Sunday, December 16, 2012

Owls, owls, owls. Finally.

This blob, my friends, is a Screech owl, perching on a tree above my head about 6.15 am today, in central Jamaica Plain.

He or she was lured in by a speaker playing screech owl trills repeatedly, which is known to make the owls respond with their own voices, and sometimes to fly in to take a look.

This year I participated in the annual Christmas Bird Count for the first time, and with four other devoted birders (two of them devoted enough to get up at 4 am for the Owl count) we were responsible for our part of town, Jamaica Plain. There were few counters this year, and there were also considerably less birds to count since the day was cold and gray and sort of just waiting for the rain and snow to start, the kind of weather that makes the birds go quiet and just hide in thickets. Jamaica Plain has many large green and wooded areas, so the experts made some decisions based on their experience where it would make most sense to go.

I on the other hand was tremendously excited, although a tiny bit worried that my bad luck in spotting owls would have a negative effect on the whole project. I've followed experienced birders around to places where I was supposedly guaranteed to spot one. A great horned owl once landed in a tree I had climbed down from 5 minutes earlier, and lately Boston has been invaded by Barred owls in downtown public parks and subway station entrances. But I never saw one.

But I shouldn't have worried! Today's Screech owl count was 8, which is a very respectable number. The two first I didn't see, but they both were attracted to the sound from our speaker and vocalized through the dark. The third and fourth ones I eventually got to see - they started tussling with each other up a tree and tumbled down to the ground. Number five we heard from a close distance. Number 6 and 7 were great because they were in my own neighborhood at the end of my street, and I feel confident that I now will be able to hear them and maybe once or twice try to call them in.  You don't want to do it too often, it can stress them.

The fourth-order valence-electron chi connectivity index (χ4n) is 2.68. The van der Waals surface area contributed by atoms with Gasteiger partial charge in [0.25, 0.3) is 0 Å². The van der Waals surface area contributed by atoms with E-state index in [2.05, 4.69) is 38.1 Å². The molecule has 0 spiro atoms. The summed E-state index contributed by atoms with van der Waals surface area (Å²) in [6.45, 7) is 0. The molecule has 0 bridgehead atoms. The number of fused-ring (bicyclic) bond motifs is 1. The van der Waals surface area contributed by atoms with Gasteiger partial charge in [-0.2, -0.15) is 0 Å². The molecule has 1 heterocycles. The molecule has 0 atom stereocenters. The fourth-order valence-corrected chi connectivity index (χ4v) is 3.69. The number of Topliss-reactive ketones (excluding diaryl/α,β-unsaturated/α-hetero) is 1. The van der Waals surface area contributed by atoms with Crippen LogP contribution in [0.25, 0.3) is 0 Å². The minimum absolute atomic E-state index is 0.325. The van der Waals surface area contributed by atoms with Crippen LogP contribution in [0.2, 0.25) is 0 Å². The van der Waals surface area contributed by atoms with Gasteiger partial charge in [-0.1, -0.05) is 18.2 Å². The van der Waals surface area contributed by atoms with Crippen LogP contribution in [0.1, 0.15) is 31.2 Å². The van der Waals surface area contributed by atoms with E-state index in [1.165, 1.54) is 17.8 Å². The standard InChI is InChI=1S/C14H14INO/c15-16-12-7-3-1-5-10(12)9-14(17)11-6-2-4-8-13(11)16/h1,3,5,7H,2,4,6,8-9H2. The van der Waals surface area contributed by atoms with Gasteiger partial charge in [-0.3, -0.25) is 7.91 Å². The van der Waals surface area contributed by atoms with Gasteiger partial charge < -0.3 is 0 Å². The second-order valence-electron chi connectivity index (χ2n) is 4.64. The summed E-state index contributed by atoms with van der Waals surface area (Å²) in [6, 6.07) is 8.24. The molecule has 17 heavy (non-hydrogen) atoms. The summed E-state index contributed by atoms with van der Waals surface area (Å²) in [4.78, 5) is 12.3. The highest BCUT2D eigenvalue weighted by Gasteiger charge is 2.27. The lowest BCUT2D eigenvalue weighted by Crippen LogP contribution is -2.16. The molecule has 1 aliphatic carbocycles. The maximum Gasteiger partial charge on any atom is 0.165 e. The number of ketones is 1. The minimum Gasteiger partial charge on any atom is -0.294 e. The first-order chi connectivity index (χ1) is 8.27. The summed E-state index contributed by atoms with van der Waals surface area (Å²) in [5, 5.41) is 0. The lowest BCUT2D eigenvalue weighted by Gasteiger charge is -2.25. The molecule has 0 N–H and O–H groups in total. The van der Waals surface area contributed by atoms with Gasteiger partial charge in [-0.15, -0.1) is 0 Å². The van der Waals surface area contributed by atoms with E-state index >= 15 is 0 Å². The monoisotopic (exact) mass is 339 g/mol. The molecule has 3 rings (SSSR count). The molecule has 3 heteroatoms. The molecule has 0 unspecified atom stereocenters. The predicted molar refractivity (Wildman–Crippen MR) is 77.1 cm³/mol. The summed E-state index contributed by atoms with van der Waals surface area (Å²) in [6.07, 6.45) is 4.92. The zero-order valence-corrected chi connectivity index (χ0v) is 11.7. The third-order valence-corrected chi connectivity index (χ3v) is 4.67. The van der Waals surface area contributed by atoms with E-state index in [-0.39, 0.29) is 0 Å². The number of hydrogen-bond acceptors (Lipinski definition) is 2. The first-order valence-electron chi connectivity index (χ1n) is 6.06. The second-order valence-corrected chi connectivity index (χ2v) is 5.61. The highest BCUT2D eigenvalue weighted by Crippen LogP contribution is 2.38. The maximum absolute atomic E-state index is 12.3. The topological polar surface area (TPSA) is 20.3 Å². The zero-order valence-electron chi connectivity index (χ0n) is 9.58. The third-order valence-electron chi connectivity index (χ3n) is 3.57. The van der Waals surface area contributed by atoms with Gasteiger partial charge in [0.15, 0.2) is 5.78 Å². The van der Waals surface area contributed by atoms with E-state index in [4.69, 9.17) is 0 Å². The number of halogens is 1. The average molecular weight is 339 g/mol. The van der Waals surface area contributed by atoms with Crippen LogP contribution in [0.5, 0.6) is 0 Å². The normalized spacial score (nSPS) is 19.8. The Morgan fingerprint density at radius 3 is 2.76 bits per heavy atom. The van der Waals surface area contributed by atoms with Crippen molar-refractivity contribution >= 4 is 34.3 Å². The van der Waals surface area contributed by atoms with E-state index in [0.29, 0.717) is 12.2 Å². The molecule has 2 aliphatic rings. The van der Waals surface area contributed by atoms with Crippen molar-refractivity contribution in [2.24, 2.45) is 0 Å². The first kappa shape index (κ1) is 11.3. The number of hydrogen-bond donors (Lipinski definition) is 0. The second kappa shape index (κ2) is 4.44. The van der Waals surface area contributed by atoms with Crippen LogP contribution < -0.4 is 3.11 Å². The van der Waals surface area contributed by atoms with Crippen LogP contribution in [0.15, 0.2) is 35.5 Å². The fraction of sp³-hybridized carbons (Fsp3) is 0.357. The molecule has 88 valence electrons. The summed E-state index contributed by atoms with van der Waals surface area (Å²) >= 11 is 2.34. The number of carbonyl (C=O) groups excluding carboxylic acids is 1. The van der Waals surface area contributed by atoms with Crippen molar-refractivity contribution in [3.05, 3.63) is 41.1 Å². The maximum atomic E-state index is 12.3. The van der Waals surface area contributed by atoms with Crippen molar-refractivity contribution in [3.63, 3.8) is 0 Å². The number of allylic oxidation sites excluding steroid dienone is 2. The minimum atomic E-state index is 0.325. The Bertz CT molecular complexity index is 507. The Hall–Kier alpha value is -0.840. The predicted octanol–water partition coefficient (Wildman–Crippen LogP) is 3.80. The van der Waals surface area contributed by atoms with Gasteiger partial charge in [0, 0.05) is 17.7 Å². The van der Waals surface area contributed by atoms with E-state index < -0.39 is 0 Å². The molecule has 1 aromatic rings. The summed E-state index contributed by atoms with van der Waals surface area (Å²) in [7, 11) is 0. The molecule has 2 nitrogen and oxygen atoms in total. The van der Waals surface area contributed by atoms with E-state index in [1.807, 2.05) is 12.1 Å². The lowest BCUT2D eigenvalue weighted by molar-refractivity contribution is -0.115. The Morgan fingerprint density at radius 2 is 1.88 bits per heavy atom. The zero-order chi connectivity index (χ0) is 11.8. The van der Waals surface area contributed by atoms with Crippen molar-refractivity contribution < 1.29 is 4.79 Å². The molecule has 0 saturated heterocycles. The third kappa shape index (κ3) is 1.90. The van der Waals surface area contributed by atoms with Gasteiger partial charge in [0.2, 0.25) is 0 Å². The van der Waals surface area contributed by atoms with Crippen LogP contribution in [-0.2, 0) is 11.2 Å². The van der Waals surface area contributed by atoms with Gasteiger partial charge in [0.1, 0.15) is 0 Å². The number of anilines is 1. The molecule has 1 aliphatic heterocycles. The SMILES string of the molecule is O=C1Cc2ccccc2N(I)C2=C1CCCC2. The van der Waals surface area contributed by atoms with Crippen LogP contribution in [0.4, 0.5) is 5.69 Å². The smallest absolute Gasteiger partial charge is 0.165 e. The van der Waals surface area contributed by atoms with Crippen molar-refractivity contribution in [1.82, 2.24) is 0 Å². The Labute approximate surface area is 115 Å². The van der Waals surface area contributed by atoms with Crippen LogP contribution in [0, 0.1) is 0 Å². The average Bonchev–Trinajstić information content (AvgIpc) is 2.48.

Number eight we had to wait for - we almost gave up when I first heard the soft sound. Then it came flying in and sat over our heads, as if to say Hello, and perhaps Good Day - it was getting bright and its night was about to end.

Other than that, the Owl count was nothing impressive, the Great Horned ones did not respond to calls and the Barred Owl in Arnold Arboretum that has been around for weeks did not show up for the party either. After owls, my team went back to Franklin park and after that we headed to Forest Hills Cemetery.

Other than Canada Geese which we counted about 1700 of at the Franklin park golf course, the numbers were low, but I had a great time nevertheless. I got a really nice view of the cute Golden crowned kinglet, and four different redtailed hawks were great to see. The woods were sparsely populated with the regular winter foragers like chickadees, Downy woodpeckers, titmice, goldfinches, blue jays, robins and so forth. Red- and white breasted nuthatches, white throated sparrows and song sparrows. And a great Blue Heron stretched his wings by Scarboro Pond.

Lots of long lists to compile.

Now back home, after a hot shower and tea, I will enjoy thinking of that little owl turning its head as if to say Good night to us - gentle, curious, really really cute.

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